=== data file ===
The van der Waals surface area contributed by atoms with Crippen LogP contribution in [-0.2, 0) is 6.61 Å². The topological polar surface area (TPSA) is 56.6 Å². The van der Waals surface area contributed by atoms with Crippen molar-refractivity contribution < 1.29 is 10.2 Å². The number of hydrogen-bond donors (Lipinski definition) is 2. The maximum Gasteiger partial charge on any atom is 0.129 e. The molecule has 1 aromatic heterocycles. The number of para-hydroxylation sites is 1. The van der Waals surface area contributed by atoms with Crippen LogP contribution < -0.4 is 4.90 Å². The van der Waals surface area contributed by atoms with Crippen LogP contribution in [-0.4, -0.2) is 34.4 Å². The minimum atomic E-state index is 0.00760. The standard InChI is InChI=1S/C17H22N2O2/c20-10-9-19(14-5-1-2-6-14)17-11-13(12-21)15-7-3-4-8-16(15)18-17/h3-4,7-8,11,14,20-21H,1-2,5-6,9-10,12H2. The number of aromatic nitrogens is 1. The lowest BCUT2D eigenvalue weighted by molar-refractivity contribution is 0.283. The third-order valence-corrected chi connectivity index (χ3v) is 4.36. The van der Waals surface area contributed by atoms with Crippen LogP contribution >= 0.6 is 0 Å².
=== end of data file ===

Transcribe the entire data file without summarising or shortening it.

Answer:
The van der Waals surface area contributed by atoms with Crippen LogP contribution in [-0.2, 0) is 6.61 Å². The topological polar surface area (TPSA) is 56.6 Å². The van der Waals surface area contributed by atoms with Crippen molar-refractivity contribution < 1.29 is 10.2 Å². The number of hydrogen-bond donors (Lipinski definition) is 2. The maximum Gasteiger partial charge on any atom is 0.129 e. The molecule has 1 aromatic heterocycles. The number of para-hydroxylation sites is 1. The van der Waals surface area contributed by atoms with Crippen LogP contribution < -0.4 is 4.90 Å². The van der Waals surface area contributed by atoms with Crippen LogP contribution in [-0.4, -0.2) is 34.4 Å². The minimum atomic E-state index is 0.00760. The standard InChI is InChI=1S/C17H22N2O2/c20-10-9-19(14-5-1-2-6-14)17-11-13(12-21)15-7-3-4-8-16(15)18-17/h3-4,7-8,11,14,20-21H,1-2,5-6,9-10,12H2. The number of aromatic nitrogens is 1. The lowest BCUT2D eigenvalue weighted by molar-refractivity contribution is 0.283. The third-order valence-corrected chi connectivity index (χ3v) is 4.36. The van der Waals surface area contributed by atoms with Crippen LogP contribution >= 0.6 is 0 Å².